Totalitarianism: Hannah Arendt

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Hannah Arendt was a political philosopher who grew up in Germany and was born into a Jewish family. Arendt was one of the most prominent and influential political philosophers of the twentieth century. Throughout her works, she discussed extremely catastrophic political events that she experienced, and tried to examine these situations in relation to their meaning and how their historical importance is able to change our own moral and political judgements. (d'Entreves, 2016) The film ‘Hannah Arendt’ depicts how Arendt responded to trial of Adolf Eichmann, a member of the Nazi government. The film shows how Arendt received extreme criticism and abuse for her view on the Eichmann trial. However, she does not abandon her opinion and remains strong…show more content…
This was one of her first major works and was an obvious response to the catastrophic events of her time. This includes the rise of Nazi Germany and how the Jewish people were treated, as well as the rise of Soviet Stalinism which also carried millions of deaths with it. (Yar, n.d.) With this, Arendt hoped to explain how totalitarianism happened as a “modern utopian problem” during the twentieth century, which arose from a combination of imperialism, anti-Semitism and extreme statist bureaucracies. (Litwack, n.d.) Many people at the time were shocked at Arendt’s work, as it spoke negatively of European life during its reconstruction after war. Arendt explained that totalitarianism was not trying to rewind to a time of earlier oppressive governments. Rather, it was a “revolutionary form of radical evil” that was executed to be intentionally destructive in modern politics. Arendt saw that due to how easily people accepted propaganda, critical thinking was necessary if individuals were to overcome totalitarianism. (Litwack, n.d.) Arendt states that these totalitarian governments are based on terror and ideological fiction. Previous tyrannies used terror as a way of gaining and then holding onto power. New totalitarian governments did not show a clear rationality for their use of terror. Therefore, Arendt explains that terror was now not “a means to a political end, but an end in itself”.…show more content…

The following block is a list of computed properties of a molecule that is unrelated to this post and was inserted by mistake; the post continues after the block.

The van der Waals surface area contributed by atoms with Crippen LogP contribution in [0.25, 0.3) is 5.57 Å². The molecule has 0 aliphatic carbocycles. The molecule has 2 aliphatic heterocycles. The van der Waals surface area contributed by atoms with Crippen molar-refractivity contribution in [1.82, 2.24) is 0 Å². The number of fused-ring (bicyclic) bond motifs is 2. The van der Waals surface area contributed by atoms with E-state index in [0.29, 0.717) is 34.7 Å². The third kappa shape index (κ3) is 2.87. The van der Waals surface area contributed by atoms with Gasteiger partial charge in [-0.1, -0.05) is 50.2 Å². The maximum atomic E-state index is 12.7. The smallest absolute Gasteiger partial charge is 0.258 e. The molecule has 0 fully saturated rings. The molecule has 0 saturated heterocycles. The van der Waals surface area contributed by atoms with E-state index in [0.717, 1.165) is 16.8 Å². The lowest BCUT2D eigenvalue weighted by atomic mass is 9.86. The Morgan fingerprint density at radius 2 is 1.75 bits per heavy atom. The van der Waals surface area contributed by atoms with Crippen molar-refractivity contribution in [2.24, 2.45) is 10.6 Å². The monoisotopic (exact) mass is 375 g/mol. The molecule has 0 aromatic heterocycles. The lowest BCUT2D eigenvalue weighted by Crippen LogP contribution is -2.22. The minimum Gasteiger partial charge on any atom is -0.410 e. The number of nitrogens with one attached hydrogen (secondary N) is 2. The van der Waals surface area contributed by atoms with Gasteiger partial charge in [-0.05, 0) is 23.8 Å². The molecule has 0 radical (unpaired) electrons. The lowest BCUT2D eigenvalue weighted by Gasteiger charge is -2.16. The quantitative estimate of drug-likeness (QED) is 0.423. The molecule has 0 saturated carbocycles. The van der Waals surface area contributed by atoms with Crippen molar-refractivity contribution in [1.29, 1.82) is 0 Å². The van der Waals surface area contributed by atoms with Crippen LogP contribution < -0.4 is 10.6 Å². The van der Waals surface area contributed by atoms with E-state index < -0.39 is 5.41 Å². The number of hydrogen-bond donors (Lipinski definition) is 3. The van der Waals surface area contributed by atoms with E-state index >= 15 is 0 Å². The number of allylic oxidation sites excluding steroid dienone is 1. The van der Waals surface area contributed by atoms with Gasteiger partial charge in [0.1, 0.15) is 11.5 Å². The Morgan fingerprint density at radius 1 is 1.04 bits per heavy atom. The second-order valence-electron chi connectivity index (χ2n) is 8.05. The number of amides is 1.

In relation to thinking, she hopes to make it clear that it is different from “knowing”. Understanding is having knowledge, whereas thinking applies to beyond knowledge and conveys questions that cannot simply be answered by using knowledge. (Yar, n.d.) Thinking does not refer to gaining a solid answer, rather it constantly gives more questions about people’s actions and more. For Arendt, thinking is fundamental for political actions. She felt that this concept of questioning the meaning of actions and experiences was not part of the Eichmann trial, thus leading her to state the “banality” of Eichmann’s evil. (Yar, n.d.) Arendt’s idea of judgement can be linked in with her notion of thinking, but it also stands as its own concept. She had planned to extensively examine her notion of judgement in the third volume of ‘The Life of the Mind’, but sadly died before she could do so. However, she wrote a series of lectures on Immanuel Kant’s political philosophy in which she discusses judgement. Arendt was no longer concerned with judging “as a feature of political life”, but was now focusing on judgement as a part of the life of the mind. Her theory of judgement uses two models. The actors are those who judge in order to act. The spectators are those who judge to gain a full understanding from history.
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